In for a Penny details not only how Hargreaves and Stephen Lansdown turned a business that started in a spare bedroom in 1981 into a company that floated in 2007 with an £800m valuation but also what he feels were, and still are, the problems plaguing financial services.
Hargreaves feels his book stands out from other business titles on the market, pointing to the fact that he set up and co-ran a business he believes has broken the traditional model.
He says: “We broke the business rules and did not follow the trend. For example, we did not run the business on the premise of getting the highest sales commission but on doing what is best for clients.”
He saves most of his ire for life companies, which he believes have no business model left to operate with. In the book, he states: “The problem with investment bonds is they are produced by life companies and all life companies employ incompetent twerps.”
“My point about investment bonds is that incompetent twerps produce the applications for them. With an investment product all you need is the client’s name, address and how much they are going to invest, any withdrawal they might wish to take and frequency. My problem was that I didn’t understand how life companies could make that into a seven page application form,”
Hargreaves believes that life companies now face a choice of either running off their business or becoming an investment company, with Standard Life being the only one making steps in the latter direction at the moment.
Hargreaves is appalled by how much money has gone into single-premium bonds, saying the only good thing to come out of them was the fact they offered 7 per cent commission.
He says: “They all thought we were mad when we came to market. People said, why are we offering 3 per cent commission on unit-trusts when you can have 6 per cent on bonds. This is because we didn’t have to fill seven pages of application forms in and we could sell four times as many. A million at 3 per cent is far better than quarter of a million at 6 per cent.”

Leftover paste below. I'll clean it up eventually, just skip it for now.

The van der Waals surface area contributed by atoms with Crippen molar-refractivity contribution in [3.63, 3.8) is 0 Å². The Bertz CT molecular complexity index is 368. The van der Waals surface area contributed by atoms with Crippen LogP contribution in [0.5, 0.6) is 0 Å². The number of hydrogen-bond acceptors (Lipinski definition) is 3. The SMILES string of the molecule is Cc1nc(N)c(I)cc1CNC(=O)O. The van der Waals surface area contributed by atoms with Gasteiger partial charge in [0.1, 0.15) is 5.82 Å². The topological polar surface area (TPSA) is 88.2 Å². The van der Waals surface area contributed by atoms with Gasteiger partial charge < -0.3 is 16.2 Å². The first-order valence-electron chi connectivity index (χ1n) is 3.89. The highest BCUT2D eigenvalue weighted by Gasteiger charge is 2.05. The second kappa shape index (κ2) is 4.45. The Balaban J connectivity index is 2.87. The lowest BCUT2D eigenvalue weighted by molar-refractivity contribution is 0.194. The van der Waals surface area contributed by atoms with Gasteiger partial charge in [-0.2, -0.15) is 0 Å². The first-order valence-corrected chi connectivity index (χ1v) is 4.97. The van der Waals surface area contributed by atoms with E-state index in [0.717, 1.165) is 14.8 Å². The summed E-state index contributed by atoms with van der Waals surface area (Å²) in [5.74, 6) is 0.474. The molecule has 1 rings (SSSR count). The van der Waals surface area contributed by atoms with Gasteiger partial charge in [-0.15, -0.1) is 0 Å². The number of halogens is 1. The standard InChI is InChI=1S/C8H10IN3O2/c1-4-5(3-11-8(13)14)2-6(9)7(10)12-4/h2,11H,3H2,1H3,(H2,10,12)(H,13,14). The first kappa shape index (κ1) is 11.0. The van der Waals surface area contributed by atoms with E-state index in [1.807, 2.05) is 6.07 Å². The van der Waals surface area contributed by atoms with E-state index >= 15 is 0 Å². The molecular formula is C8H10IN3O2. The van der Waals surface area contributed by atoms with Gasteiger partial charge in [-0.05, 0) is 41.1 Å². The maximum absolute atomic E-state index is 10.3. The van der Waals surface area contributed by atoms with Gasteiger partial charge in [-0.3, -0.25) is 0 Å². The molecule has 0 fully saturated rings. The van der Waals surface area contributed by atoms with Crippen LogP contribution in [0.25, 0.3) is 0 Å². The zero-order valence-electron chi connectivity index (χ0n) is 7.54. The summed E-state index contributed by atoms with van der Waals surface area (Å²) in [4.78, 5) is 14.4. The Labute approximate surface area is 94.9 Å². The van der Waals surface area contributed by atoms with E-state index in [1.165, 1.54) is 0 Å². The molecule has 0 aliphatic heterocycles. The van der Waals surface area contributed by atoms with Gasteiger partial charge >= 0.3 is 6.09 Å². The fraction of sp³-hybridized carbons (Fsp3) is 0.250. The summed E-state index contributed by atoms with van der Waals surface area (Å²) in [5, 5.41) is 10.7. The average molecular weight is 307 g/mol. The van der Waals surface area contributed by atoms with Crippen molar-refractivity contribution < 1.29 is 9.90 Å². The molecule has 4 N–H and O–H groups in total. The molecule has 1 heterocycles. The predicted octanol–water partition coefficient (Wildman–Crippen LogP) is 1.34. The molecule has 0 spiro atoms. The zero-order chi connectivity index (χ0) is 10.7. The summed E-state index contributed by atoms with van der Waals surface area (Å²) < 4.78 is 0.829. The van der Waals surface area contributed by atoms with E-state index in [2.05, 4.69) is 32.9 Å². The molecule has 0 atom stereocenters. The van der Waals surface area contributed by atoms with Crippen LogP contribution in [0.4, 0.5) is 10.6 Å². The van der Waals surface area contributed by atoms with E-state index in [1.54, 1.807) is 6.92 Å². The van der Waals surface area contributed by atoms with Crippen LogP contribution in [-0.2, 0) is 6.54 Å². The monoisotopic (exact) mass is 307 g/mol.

In for a Penny also pinpoints some of the quality fund managers he has seen in his time, namely the likes of Anthony Bolton and Neil Woodford, and their brave decisions to stick with their stocks when their funds were underperforming.
“One person asked me what they should do about their investment in Bolton’s Fidelity special situations when it was struggling. I told them to double their investment. He wrote back telling me I was stupid but I have not heard from him again.”
Turning to current events, Hargreaves says the RDR cannot be treated too seriously, given that it is a consultation paper and is still three-and-a-half years away.
Looking to the future, Hargreaves says the Hargreaves Lansdown business model has the ability to continue 50 years after he has retired. He points to the fact it would be very expensive for anyone to come and replicate the firm’s Vantage platform.
He says: “No one could go down the road we have and forgo sales. It was something we did in a bull market but it is hard to tighten belts now, given most people do not have deep pockets already.
“My future ambition is to make Hargreaves Lansdown a FTSE company. Why can’t we be the next Standard Life or Prudential? And we won’t have to do it through acquisitions. Not many can say they have created a FTSE company in their lifetime with no debt or venture capital involvement.”